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Contact Information:

 

James City Service

Authority

Directions - Directory

119 Tewning Rd.

Williamsburg, VA 23188

 

jcsa@
jamescitycountyva.gov

 

Hours of Operation

 

8 a.m. - 4:30 p.m.
Monday-Friday

 

 

P: 757-253-6800
F: 757-259-4115

For questions about:

Billing

Starting or Stopping Service

Submeters

Web Self-Service or Kubra
payments

 

 

P: 757-229-7421
F: 757-229-2463

7 a.m. to 3:30 p.m.

 

Water / Sewer Emergencies

 

P: 757-229-7421
7 a.m. to 3:30 p.m

After Hours
757-566-0112

Special Information Hotline
757-259-4911

 

Miss Utility

Dial 811 in Virginia or
1-800-552-7001
va811.com

Online Applications

 

Water Conservation

 

Committed to Conservation 

Learn about Water ConservationComprehensive Plan Press Conference

Indoor Water Conservation Video Icon

To ensure that James City County has enough water to meet current and future needs, the JCSA is committed to water conservation. Our Water Conservation Office, JCSA staff, and the citizen-based Water Conservation Committee work together to raise the public's awareness of the need for conservation, promote conservation programs, educate citizens on how to conserve, and advise the Board of Supervisors on water supply and demand issues.

In spring 2001 we launched "Let's be Water Smart," a public/private initiative of the JCSA to promote responsible water usage in James City County. For more information on "Let's be Water Smart," click on www.jamescitycountyva.gov/bewatersmart. We also participate in the askHRgreen.org: Water Awareness Subcommittee, a regional organization representing all water purveyors in the Hampton Roads area.

Why should we conserve water?

Next to air, water is our most precious resource. Just one percent of the entire water supply in the world is available for people to use. The rest is in the oceans, ice caps, and glaciers. Of that one percent, we drink very little. Most goes on lawns, in washing machines, and down toilets and drains.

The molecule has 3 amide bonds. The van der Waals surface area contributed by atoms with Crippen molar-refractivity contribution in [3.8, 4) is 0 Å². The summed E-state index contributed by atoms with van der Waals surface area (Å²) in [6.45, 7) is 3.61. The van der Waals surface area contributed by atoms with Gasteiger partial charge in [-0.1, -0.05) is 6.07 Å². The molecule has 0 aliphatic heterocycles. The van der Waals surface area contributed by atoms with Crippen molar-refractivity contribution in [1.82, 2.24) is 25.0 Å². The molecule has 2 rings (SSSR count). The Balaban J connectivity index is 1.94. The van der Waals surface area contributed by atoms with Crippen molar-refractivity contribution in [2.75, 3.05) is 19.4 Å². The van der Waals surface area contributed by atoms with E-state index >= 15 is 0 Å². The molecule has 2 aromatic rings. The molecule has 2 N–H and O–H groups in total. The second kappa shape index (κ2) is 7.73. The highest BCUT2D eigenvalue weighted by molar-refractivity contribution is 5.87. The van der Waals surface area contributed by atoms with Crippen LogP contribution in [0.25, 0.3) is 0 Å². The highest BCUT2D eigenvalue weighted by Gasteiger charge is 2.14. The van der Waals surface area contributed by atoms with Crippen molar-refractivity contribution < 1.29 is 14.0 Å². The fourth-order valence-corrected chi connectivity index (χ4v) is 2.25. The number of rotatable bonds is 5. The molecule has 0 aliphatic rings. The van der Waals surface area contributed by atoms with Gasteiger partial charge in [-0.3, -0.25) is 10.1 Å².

Although water is a renewable resource, changing climate conditions, population growth, and wasteful use threaten water supplies all around the world. James City County is no different. We use groundwater, pumped from the Potomac and Chickahominy-Piney Aquifers, which also supply water for individual well owners and communities throughout the region. The JCSA provides the water for approximately three-fourths of County's residents. The rest have private wells that draw from the aquifers.

Aquifer diagram

Aquifer--a geologic formation(s) that is water bearing. A geological formation or structure that stores and/or transmits water, such as to wells and springs. (USGS Water Science for Schools)

Supply & Demand

As the County grows, so does the demand for water. Between 1990 and 1999, JCC's population grew 33.5 percent, from 36,309 to 48,475. To meet that growth, JCSA's groundwater withdrawal increased from 600 million gallons per year to over 1 billion - a 50 percent increase. By 2010, we expect our population to grow another 40 percent, and the need for water will also increase. (Figures from JCC 1997 Comprehensive Plan, Tables P-1 and P2).

Our water supply plan accounts for this growth. For example, we increased our water storage capacity by one million gallons when the Ironbound Water Storage Facility became operational in May 2003. The increased storage allows the JCSA to purchase water from Newport News Water Works if needed and better manage our water supply to meet customer demand.

The Five Forks Water Treatment Facility became operational in early 2005. The Facility produces up to 5.0 million gallons per day (mgd). The Facility withdraws water from the Middle and Lower Potomac Aquifers, reducing demand on the Chickahominy Piney-Point Aquifer.

Managing Water Demand During Peak Season

Our biggest challenge is managing water demand during the hot summer months, when the demand for water for lawn irrigation can strain our system. May to September is "peak season," when customers used an average of 60 percent more water on a daily basis than during the winter months. While our system is equipped to meet these demand levels for short periods of time, prolonged high demand increases the chance of a well facility failure, which in turn compromises our ability to provide water for basic needs like drinking, washing, and firefighting.

 

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